Aatish Bhatia in his blog Empirical Zeal at Wired:
Archerfish are incredible creatures. They lurk under the surface of the water in rivers and seas, waiting for an insect to land on the plants above. Then, suddenly, and with unbelievable accuracy, they squirt out a stream of water that strikes down the insect. The insect falls, and by the time it hits the water, the archerfish is already waiting in place ready to swallow it up. You have to marvel at a creature that excels at what seems like such an improbable hunting strategy – death by water pistol squirt…
…Technically, the term archerfish doesn’t refer to a single species of fish but to a family of 7 different freshwater fish, that fall under the genus Toxotes. They strike with remarkable accuracy, and just a tenth of second after the prey is hit, they quickly move to the spot where it will hit the water. Unlike most baseball players who have to keep their eyes on a fly ball to track it, in less than the blink of an eye, the archerfish is in place, waiting for the insect to arrive.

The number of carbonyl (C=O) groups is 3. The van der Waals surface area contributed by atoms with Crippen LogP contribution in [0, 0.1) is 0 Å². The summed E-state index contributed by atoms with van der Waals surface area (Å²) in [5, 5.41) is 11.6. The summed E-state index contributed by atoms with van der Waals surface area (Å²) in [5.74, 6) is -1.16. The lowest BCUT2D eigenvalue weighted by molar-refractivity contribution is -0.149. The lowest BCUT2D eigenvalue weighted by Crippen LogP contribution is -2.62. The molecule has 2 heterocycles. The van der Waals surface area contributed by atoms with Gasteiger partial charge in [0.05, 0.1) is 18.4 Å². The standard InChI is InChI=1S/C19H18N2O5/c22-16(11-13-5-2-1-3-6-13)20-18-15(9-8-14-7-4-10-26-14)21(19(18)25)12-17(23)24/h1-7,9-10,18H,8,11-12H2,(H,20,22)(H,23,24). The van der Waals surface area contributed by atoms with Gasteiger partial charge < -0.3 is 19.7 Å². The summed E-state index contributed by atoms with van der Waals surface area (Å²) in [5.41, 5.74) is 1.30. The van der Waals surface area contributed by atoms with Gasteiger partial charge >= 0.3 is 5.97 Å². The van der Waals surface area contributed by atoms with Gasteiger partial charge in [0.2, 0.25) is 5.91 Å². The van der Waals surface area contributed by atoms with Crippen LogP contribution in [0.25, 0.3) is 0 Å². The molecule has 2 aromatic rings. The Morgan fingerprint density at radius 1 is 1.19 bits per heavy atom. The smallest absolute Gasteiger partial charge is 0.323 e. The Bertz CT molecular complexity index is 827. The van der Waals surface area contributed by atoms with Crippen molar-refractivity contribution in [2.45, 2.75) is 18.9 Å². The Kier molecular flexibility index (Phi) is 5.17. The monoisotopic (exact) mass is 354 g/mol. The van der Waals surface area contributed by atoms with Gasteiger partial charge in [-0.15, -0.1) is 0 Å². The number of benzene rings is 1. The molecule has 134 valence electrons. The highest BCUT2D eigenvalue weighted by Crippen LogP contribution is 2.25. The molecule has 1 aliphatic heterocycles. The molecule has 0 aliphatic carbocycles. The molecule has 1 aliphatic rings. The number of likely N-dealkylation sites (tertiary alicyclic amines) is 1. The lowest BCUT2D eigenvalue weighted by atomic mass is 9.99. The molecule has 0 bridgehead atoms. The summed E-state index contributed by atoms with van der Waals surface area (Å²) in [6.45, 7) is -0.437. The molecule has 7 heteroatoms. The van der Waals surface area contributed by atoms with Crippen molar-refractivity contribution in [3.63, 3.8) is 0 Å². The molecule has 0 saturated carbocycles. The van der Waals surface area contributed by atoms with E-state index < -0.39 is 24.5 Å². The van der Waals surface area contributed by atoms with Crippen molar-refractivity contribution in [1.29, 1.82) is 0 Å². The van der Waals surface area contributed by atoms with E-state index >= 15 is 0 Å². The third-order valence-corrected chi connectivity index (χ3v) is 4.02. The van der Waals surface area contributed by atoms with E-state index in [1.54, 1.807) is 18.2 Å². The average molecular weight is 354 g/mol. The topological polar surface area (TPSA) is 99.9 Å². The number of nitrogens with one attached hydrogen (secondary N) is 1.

If that isn’t impressive enough, consider this. When these archerfish squirt water, their eyes are underwater. If you’ve spent any time in a swimming pool, you’ll know that light bends when it enters water. A less astute fish might not correct for this bending of light, and would be tricked into thinking that the insect is somewhere it isn’t. But not the archerfish. This little aquatic physicist is able to seamlessly correct for the bending of light. And it isn’t a minor correction – when the perceived angle of the target is 45 degrees, its true angle is off by as much as 25 degrees.